Submitted to: Plant Health Progress
Publication Type: Peer Reviewed Journal
Publication Acceptance Date: 1/8/2016
Publication Date: 1/14/2016
Citation: Shishkoff, N. 2016. Survival of microsclerotia of Calonectria pseudonaviculata and C. henricotiae exposed to sanitizers. Plant Health Progress. 17:13-17. doi:10.1094/PHP-RS-15-0038.
Interpretive Summary: Boxwood blight is caused by two fungi: Calonectria pseudonaviculata and C. henricotiae. The disease was first seen in Britain and New Zealand in the 1990s, spreading throughout Europe thereafter. In the US, the disease appeared in 2011 and is currently reported from 18 states. The pathogen was named C. pseudonaviculata, but some populations differed enough to be considered a new species, C. henricotiae. So far only C. pseudonaviculata is known in the US. The disease worries the boxwood industry, whose yearly wholesale market value is estimated at $103 million, not only because it can kill or disfigure boxwood, but because infested litter contains fungal structures called microsclerotia that persist in soil for long periods, making replanting boxwood in affected sites difficult. In this study, microsclerotia of C. pseudonaviculata were treated with eight commercially available sanitizers to discover effective methods to clean up nurseries. Ethanol (70%) proved most effective, killing microsclerotia in less than 5 min. The most effective sanitizers were then used in tests of microsclerotia of both species, where those of C. henricotiae were found to be more sensitive regardless of size. Since other research has found differences in fungicide sensitivity and thermotolerance between the two species, the findings suggest that the species should be considered as separate threats to boxwood and their differences elucidated.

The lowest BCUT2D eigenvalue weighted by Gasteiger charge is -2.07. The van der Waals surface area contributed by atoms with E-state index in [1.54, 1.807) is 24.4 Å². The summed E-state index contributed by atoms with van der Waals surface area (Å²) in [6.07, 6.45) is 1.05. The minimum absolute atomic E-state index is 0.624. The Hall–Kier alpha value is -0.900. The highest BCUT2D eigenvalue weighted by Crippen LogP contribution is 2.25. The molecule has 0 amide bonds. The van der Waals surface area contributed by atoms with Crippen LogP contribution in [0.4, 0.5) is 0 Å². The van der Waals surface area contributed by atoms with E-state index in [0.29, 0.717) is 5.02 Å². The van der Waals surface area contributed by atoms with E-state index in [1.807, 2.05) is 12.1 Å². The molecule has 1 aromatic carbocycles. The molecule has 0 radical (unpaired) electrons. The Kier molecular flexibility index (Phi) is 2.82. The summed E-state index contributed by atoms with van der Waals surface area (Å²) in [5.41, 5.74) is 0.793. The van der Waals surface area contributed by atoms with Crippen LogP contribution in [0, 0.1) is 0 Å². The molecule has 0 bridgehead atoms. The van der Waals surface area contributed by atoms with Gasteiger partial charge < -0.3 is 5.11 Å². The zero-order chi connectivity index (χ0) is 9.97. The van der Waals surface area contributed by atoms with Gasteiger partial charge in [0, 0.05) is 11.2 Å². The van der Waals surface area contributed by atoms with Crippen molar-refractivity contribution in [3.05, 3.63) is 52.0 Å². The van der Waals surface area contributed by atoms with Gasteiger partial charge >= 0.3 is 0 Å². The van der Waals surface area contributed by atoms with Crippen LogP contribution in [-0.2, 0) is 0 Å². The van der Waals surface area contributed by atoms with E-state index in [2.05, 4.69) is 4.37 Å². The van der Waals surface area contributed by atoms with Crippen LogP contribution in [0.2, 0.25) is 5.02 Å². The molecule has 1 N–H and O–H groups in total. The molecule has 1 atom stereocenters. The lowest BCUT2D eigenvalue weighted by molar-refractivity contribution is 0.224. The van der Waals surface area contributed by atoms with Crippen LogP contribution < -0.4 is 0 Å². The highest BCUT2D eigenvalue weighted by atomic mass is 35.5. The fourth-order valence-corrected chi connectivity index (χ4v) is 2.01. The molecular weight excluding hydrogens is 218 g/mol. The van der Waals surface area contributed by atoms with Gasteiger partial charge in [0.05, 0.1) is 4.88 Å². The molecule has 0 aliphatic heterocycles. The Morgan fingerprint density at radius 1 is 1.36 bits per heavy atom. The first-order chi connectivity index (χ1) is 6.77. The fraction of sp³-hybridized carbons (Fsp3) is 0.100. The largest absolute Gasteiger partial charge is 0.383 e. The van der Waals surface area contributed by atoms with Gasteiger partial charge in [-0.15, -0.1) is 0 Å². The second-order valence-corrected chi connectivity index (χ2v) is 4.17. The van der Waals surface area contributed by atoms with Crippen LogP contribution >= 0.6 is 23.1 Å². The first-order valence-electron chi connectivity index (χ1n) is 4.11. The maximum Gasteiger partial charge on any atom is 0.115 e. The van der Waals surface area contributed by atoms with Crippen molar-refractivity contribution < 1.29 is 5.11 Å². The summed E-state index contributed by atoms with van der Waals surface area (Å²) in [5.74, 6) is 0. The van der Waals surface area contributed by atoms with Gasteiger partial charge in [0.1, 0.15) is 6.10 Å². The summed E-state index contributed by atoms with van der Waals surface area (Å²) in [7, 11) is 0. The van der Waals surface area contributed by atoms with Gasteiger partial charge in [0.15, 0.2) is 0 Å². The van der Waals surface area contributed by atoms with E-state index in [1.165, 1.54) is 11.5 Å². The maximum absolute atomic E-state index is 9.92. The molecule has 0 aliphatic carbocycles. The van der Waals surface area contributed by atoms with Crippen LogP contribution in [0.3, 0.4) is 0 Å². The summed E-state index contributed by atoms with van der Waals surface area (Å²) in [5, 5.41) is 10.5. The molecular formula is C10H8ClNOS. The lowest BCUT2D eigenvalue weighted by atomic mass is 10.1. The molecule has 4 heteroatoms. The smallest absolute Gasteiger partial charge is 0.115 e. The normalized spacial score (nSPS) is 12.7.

Technical Abstract: Persistent resting structures (microsclerotia) of Calonectria pseudonaviculata (causal agent of boxwood blight disease) were treated with eight commercially available sanitizers (Zerotol 2.0, Oxidate, Sanidate, X3, Greenshield and Lysol Concentrate at maximum label rates, plus 70% ethanol and 0.6% sodium hypochlorite) to discover effective methods of disinfestation of nursery beds and benches. Ethanol proved most effective, killing microsclerotia in less than 5 min. Zerotol, 10% bleach, and 70% ethanol were used in comparison tests of microsclerotia of C. pseudonaviculata and C. henricotiae (a second species of blight pathogen not yet found in the US) where microsclerotia of C. henricotiae were found to be more sensitive regardless of size.